Compliance paths help you to demonstrate compliance in ways that are familiar to building consent authorities.
Building consent authorities use defined ‘compliance paths’ to help them determine whether a proposed building work will comply with the performance requirements in the Building Code. Using these compliance paths can help designers to demonstrate compliance.
Whichever option or options are used, the designer will have to provide evidence that clearly shows how the proposal meets or exceeds the relevant Code requirements.
There are nine compliance paths. The first five are Alternative Methods, which means the designer will need to show how they comply with the Building Code.
Paths 6–9 are ‘deemed to comply’, which means the building consent authority (BCA) must accept them if the design follows them exactly.
- Comparison with an Acceptable Solution or Verification Method – This option is suitable for minor variations from Acceptable Solutions. Read more.
- Comparison with other documents – This option uses reputable sources such as MBIE determinations and BRANZ appraisals to demonstrate compliance. Read more.
- Comparison with an in-service history – This option is helpful where the proposed product or method has been used successfully in similar applications. Read more.
- Expert opinion – This option can be helpful for specific proposals or to demonstrate the performance of existing details. Read more.
- Comparison with a previously accepted Alternative Solution – This can be a fairly straightforward way to provide evidence of Code compliance. Read more.
- Product certification – Products and methods that are certified under the Ministry of Business, Innovation and Employment's CodeMark scheme must be accepted as complying with the Building Code, so long as they are used according to CodeMark instructions. Multiproof (for standardised designs) and BuiltReady (for modular components built offsite) are two other certification schemes. Read more.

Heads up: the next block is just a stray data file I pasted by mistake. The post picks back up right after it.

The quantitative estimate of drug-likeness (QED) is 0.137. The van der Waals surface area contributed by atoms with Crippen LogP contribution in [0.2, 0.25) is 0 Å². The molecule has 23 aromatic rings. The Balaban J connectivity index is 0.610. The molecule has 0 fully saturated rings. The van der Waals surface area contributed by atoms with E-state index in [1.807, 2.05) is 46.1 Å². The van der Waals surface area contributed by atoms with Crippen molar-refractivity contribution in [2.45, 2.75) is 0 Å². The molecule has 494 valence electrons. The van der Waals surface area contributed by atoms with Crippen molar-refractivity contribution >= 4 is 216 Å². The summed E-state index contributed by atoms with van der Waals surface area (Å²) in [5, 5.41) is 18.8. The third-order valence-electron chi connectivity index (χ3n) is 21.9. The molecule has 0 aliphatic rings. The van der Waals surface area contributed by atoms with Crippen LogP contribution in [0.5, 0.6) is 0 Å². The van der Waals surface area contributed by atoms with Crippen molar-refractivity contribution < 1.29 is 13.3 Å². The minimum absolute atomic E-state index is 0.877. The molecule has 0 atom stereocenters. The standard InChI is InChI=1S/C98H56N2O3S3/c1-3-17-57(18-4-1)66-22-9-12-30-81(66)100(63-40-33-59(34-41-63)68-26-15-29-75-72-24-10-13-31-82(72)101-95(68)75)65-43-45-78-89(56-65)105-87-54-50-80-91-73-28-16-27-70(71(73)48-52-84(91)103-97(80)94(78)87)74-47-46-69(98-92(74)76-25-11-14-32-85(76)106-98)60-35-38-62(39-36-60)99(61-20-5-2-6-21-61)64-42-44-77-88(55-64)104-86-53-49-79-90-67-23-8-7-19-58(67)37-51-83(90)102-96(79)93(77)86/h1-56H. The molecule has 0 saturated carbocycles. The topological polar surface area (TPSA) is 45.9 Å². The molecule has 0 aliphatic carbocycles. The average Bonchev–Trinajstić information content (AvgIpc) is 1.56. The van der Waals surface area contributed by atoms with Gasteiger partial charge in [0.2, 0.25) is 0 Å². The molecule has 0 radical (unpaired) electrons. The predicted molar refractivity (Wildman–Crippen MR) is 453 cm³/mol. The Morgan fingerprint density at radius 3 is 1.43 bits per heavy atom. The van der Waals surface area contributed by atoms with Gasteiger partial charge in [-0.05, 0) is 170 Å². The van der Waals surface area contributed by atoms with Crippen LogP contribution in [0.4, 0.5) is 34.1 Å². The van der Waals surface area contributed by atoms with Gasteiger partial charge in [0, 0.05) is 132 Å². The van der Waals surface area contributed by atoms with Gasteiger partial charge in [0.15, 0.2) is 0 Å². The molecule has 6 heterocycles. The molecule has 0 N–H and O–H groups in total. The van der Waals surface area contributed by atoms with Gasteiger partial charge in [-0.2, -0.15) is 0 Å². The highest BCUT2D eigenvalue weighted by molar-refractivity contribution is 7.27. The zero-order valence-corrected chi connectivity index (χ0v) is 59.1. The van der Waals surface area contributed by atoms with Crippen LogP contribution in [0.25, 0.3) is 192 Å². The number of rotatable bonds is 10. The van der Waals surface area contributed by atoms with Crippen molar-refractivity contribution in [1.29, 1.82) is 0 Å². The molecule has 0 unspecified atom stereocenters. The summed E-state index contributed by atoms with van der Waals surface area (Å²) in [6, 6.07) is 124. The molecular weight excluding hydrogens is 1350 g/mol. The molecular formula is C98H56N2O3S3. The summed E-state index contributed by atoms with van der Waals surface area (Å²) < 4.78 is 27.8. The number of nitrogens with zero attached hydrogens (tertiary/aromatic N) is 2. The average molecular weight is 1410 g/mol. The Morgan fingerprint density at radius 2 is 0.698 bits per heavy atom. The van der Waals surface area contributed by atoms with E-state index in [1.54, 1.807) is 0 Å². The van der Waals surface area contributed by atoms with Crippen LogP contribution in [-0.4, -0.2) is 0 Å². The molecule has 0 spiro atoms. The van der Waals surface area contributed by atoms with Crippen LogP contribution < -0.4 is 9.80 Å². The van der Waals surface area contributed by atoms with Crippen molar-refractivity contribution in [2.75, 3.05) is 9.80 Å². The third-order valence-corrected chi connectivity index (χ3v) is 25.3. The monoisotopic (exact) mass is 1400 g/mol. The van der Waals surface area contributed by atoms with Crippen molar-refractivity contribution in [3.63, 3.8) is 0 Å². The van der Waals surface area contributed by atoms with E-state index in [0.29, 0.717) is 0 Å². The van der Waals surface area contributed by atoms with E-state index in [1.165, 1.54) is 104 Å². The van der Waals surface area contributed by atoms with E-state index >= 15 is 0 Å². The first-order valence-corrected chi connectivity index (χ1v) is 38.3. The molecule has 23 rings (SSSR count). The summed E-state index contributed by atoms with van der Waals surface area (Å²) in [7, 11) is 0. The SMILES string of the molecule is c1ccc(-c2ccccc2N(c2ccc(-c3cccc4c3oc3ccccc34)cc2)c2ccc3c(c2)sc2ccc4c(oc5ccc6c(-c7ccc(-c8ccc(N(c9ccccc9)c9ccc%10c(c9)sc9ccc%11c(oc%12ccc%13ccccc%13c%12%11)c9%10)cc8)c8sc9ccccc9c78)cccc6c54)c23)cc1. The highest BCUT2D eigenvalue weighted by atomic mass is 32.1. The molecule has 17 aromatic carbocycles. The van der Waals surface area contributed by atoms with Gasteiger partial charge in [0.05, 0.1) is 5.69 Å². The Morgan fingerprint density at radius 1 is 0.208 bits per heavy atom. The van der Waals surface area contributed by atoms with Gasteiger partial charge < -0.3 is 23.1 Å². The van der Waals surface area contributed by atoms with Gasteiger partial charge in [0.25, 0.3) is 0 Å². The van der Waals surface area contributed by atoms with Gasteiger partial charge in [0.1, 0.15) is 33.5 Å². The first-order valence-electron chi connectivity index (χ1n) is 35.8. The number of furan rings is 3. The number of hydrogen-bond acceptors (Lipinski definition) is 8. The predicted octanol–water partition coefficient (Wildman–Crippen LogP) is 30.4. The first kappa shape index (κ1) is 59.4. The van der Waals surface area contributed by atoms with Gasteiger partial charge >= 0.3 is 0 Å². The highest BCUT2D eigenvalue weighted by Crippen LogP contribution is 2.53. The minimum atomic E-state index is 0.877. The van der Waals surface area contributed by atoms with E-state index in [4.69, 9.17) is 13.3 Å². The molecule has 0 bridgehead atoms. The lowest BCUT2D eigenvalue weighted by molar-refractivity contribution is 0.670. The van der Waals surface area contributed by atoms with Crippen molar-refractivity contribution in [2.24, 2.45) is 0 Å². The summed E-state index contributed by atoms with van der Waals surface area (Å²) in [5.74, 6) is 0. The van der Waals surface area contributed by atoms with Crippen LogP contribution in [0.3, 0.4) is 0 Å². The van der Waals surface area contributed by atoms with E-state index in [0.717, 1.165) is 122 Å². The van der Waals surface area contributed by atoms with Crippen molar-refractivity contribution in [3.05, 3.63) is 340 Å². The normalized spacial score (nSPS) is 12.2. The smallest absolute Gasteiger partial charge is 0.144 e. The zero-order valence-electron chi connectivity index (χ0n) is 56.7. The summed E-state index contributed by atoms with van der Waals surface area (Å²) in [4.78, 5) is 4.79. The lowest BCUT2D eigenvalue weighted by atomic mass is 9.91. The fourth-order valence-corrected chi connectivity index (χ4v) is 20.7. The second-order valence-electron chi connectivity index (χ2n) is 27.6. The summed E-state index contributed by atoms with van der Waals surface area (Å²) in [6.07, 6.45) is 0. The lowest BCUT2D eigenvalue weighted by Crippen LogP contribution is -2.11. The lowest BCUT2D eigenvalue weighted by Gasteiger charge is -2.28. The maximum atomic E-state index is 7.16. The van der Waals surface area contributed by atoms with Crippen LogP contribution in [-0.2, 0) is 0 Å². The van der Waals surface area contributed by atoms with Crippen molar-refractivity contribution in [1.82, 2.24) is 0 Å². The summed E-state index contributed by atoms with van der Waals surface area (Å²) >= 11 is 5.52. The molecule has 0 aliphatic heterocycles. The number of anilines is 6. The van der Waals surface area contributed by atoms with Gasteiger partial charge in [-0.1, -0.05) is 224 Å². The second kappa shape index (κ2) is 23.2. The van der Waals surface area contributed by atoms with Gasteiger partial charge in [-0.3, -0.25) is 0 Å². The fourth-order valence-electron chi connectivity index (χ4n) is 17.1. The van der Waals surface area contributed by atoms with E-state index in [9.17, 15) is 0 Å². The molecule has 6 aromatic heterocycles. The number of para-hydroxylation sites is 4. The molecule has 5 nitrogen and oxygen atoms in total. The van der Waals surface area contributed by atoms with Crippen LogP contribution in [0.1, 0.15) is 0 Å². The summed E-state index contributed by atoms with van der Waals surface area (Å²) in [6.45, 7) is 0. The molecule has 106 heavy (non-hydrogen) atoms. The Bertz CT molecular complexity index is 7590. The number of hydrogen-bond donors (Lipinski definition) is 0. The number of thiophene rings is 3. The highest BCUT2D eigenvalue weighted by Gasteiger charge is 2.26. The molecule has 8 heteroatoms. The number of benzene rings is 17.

- MBIE Determination – Determinations provide specific confirmation that a proposal meets Code requirements. Read more.
- Verification Methods – A Verification Method is a test or calculation method for demonstrating Code compliance. Verification methods are useful for some aspects of renovation work, such as energy efficiency and structural performance. Read more.
- Acceptable Solutions – Acceptable Solutions are likely to be useful for completely new work and for structure and weathertightness aspects of renovations. Read more.
A combination of methods
To demonstrate Building Code compliance a designer can use a single compliance path, or a combination of two or more paths. Alternatively, one compliance path may provide part of an Alternative Solution while another compliance path provides the balance of the solution.
To determine which compliance path or paths to use, and how to demonstrate compliance, follow these steps.
Whichever compliance path is chosen for each aspect of building performance, the designer will have to provide the BCA with evidence showing how compliance is to be achieved.
|Identify the aspects of the proposed design that fall outside the scope of Acceptable Solutions
|Identify the Building Code clauses for which performance must be demonstrated by the design and supporting documentation.
|Identify the performance criteria that apply.
|Select the most relevant compliance path(s).
|Determine what type of information is required to demonstrate compliance.
|Provide the evidence.